Apollo 13

Apollo 13 (1995)

Ending / spoiler

(9 votes)

They don't get to the moon, but get return to earth safely. The guy who had to stay behind didn't have the measles as suspected. However, had he gone with them on the mission it is unlikely they would have survived, as he worked in the simulators to figure out a way to save them.

Ali

Factual error: Moments before and during the lift-off of the Saturn V, Ken Mattingly is shown to be watching from a somewhat private grassy field. Wherever he is supposed to be, he is far too close to the launch pad. No unauthorized persons were allowed to be that close, and certainly not in an undisclosed and unsupervised area, not the least of which was for security reasons. The fact that Mattingly is an astronaut would not give him carte blanch to do this, and his training and discipline would prevent his ever attempting doing so in the first place. In reality, Mattingly was in Houston at Mission Control at the time. Otherwise it is a nice shot.

More mistakes in Apollo 13

Marilyn Lovell: Naturally, it's 13. Why 13?
Jim Lovell: It comes after 12, hon.

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Trivia: The Apollo 13 mission set a record for the greatest distance from Earth ever achieved by mankind. This occurred because unlike the other Apollos, Apollo 13 did not make a burn behind the moon to drop into lunar orbit. The free-return trajectory the mission followed took the spacecraft farther behind the moon than any other mission.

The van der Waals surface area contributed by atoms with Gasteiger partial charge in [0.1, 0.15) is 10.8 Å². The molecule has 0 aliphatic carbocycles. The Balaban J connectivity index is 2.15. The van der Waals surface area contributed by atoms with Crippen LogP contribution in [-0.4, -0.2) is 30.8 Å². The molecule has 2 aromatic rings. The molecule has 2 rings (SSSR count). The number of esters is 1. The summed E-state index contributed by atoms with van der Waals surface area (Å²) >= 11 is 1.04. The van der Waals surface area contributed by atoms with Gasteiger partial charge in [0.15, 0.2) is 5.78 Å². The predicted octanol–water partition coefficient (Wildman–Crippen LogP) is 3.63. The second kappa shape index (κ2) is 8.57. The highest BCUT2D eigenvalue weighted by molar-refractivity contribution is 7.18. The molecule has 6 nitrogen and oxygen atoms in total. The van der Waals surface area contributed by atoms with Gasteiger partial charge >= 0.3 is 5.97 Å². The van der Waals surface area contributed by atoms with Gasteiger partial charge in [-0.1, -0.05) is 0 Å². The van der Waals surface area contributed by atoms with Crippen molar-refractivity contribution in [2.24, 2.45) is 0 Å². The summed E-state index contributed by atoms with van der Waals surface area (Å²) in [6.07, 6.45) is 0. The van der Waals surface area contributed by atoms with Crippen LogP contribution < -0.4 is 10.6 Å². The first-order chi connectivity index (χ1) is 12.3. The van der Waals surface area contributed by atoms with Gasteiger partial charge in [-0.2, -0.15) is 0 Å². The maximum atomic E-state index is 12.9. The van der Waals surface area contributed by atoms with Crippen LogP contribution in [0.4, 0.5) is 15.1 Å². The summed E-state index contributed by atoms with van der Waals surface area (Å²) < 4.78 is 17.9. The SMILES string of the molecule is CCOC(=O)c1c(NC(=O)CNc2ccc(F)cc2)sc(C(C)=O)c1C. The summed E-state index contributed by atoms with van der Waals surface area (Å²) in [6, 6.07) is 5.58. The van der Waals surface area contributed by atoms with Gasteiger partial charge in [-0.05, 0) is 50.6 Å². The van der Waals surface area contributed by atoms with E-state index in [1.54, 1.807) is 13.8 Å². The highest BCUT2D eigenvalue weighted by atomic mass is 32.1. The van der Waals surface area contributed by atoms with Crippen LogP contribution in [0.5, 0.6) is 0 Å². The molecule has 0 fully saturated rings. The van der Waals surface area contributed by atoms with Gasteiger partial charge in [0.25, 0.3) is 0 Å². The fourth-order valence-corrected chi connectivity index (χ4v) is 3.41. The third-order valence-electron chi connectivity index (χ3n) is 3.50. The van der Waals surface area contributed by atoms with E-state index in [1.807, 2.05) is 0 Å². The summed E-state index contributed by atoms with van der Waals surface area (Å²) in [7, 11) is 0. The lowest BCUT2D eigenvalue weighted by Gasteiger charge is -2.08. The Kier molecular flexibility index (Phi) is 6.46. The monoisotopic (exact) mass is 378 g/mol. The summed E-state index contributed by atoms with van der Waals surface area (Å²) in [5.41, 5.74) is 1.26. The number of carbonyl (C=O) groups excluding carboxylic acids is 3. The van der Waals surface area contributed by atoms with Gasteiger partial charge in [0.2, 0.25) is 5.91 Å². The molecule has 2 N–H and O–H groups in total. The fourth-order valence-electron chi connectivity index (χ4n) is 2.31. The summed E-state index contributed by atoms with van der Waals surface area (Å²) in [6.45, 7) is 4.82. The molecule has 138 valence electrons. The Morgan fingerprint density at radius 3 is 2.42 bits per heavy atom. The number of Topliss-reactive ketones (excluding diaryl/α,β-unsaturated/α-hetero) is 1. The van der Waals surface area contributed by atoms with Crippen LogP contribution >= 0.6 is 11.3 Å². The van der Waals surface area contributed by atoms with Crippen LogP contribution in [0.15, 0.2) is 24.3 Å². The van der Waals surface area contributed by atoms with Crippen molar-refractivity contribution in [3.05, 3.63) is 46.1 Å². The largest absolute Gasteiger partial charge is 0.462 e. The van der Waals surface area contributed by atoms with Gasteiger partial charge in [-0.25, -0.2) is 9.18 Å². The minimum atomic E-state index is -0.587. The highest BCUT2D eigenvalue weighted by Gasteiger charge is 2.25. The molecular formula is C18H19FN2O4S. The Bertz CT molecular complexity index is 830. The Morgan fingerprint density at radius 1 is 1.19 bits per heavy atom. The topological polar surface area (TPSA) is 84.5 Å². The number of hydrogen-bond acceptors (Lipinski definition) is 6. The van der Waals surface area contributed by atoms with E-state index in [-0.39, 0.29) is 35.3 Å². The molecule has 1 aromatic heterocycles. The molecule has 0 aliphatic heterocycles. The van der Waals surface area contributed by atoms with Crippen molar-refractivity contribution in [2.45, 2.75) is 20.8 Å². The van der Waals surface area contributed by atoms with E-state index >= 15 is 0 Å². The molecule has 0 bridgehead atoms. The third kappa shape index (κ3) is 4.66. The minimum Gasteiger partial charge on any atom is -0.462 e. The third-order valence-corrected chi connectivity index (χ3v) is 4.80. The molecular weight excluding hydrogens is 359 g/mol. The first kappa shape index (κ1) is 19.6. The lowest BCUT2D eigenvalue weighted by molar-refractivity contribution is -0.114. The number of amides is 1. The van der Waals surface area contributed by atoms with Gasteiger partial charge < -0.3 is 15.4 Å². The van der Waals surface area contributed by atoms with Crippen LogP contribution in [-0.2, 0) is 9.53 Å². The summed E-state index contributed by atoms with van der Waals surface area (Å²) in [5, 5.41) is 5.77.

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Question: Why did the Apollo 13 spacecraft need a parachute? They were landing on water not solid ground. It's easier to survive a fall when landing on water, so why would they need a parachute if they were landing on water?

Answer: Spacecraft re-enter Earth's atmosphere at extremely high velocity (thousands of miles per hour). Atmospheric friction slows the spacecraft descent somewhat; but, without parachutes, the Apollo spacecraft would still reach the surface traveling at hundreds of miles per hour. Landing in water at such high speed would be like hitting concrete, which would of course be instantly fatal. Hence the necessity of multiple parachutes. The Apollo program (and all early U.S. manned space programs) chose to land in the ocean for two reasons: 1) It was easier to track spacecraft re-entry from horizon-to-horizon at sea without visual and radar obstacles, and; 2) It was faster and easier to position several Navy vessels in the general splashdown location, then deploy helicopters to rapidly retrieve the astronauts and their spacecraft.

Charles Austin Miller
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